Press Release

America’s Promise Releases FAQ to Assist with Graduation, High School Decisions During COVID-19

GradNation experts provide research-based guidance on managing the high school experience in the midst of school closures

WASHINGTON – America’s Promise Alliance’s GradNation campaign today released guidance to help policymakers, educators, and community leaders make decisions about high school students whose educations have been upended by COVID-19.  
“District and school leaders, teachers, counselors, out-of-school time providers, and young people are doing heroic work to adapt to the current crisis,” said Dennis Vega, interim CEO & President of America’s Promise Alliance. “To help state and local decisionmakers during and after COVID-19, we are releasing guidance on urgent issues around school closures and the high school experience. We hope these considerations will assist leaders in making informed and evidence-based decisions that help high school students thrive in spite of the uncertain time.”
In partnership with America's Promise Alliance, Everyone Graduates Center at Johns Hopkins University, National College Attainment Network, Civic, Collaborative for Academic, Social, and Emotional Learning (CASEL), and Data Quality Campaign.

The COVID-19 crisis has raised many challenges for state, district, and school leaders as they consider graduation, postsecondary transitions, instruction, and other educational equity issues during this time. Through this FAQ resource, GradNation aims to support these leaders with recommendations on how to handle their top questions about managing the high school experience during this crisis, including: 

  1. What should districts consider in determining which young people can graduate with the class of 2020?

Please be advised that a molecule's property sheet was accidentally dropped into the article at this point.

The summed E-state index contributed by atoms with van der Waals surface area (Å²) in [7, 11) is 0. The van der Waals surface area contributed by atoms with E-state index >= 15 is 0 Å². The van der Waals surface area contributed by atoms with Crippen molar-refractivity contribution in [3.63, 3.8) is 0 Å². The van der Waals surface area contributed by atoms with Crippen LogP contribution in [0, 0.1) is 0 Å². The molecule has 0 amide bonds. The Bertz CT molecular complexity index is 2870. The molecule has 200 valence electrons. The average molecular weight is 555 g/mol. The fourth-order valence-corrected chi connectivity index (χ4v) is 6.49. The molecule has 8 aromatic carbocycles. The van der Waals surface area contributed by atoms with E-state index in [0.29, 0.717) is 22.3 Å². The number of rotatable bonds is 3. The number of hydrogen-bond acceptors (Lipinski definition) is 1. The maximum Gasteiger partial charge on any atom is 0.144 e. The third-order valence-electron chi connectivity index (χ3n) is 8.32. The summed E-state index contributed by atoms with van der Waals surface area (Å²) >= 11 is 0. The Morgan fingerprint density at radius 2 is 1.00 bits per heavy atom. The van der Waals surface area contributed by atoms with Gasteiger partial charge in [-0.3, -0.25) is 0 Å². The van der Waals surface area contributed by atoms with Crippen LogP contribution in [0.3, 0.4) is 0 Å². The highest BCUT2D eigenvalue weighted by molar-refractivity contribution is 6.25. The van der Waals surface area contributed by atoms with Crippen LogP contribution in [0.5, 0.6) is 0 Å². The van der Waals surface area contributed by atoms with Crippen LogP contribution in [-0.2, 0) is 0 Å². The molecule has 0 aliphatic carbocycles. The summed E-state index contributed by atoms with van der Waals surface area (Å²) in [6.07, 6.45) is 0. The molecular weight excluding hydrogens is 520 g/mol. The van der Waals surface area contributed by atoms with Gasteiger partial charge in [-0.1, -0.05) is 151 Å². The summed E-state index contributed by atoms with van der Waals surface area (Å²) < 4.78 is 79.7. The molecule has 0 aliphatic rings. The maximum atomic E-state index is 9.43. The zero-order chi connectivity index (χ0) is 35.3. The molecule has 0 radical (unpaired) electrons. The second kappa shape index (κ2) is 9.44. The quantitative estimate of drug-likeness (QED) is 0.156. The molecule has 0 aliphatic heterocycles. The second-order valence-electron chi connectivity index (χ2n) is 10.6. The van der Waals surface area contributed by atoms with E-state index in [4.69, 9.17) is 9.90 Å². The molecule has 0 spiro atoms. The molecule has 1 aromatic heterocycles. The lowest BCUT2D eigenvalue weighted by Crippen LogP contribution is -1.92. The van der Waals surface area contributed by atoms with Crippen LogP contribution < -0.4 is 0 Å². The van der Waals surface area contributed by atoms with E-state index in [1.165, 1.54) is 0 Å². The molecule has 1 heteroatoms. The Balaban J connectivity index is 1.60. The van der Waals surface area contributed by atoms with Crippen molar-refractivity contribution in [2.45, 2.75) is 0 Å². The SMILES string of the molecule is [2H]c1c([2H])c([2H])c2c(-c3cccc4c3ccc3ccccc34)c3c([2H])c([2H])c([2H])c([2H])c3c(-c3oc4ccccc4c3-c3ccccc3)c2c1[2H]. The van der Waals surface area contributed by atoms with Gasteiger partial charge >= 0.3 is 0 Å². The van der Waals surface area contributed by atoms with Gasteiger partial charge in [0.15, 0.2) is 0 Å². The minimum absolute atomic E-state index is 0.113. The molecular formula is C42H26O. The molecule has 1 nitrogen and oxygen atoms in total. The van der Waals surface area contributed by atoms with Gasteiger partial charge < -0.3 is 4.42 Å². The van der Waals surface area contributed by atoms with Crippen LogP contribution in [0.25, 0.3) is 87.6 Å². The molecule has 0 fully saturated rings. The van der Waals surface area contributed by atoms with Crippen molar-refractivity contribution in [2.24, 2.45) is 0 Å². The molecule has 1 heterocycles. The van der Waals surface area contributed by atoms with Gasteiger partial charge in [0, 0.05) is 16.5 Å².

2. How can schools and districts help their graduating seniors make a successful transition to post-secondary schooling or training?
  3. What should districts and schools consider in planning for the start of the next school year? 
  4. How are high school-aged young people socially and emotionally impacted by extended school closures?

“Through this resource, the GradNation campaign is encouraging all of us to support the whole young person and put all their needs front and center including academic readiness, social and emotional development, and pathways to postsecondary education and work,” said Monika Kincheloe, Senior Director, GradNation Campaign. “Let’s take this time as an opportunity to act on pervasive inequities and learn from leaders across the country taking innovative approaches.” 
As part of its efforts to share expertise during the crisis, GradNation will host virtual office hours for state and district education leaders looking for research-based guidance from national experts. If such leaders are interested in one-on-one consultations that consider their student populations’ unique context and needs with experts from GradNation, including Bob Balfanz, the director of the Everyone Graduates Center at Johns Hopkins University, they may click here to reserve a time

GradNation is a national campaign that aims to put millions more young people on the path to adult success. It was convened by America’s Promise Alliance, Civic, the Everyone Graduates Center at Johns Hopkins University, and the Alliance for Excellent Education. GradNation brings national attention to the high school graduation rate challenge and what is needed to continue to meet the goal by guiding the field toward action through the GradNation Action Platform and leveraging research and data to identify youth and places to accelerate progress. If this resource prompts any questions from state and local leaders about decisions affecting high school-aged young people given COVID-19, interested individuals should reach out to [email protected]


America’s Promise Alliance is the driving force behind a nationwide movement to improve the lives and futures of America’s youth. Its work is anchored in the belief that every young person deserves to succeed, and every adult is responsible for making that happen. By bringing together hundreds of national nonprofits, businesses, community and civic leaders, educators, citizens, and young people, the Alliance does what no single organization can do on its own: catalyze action on a scale that reaches millions of young people.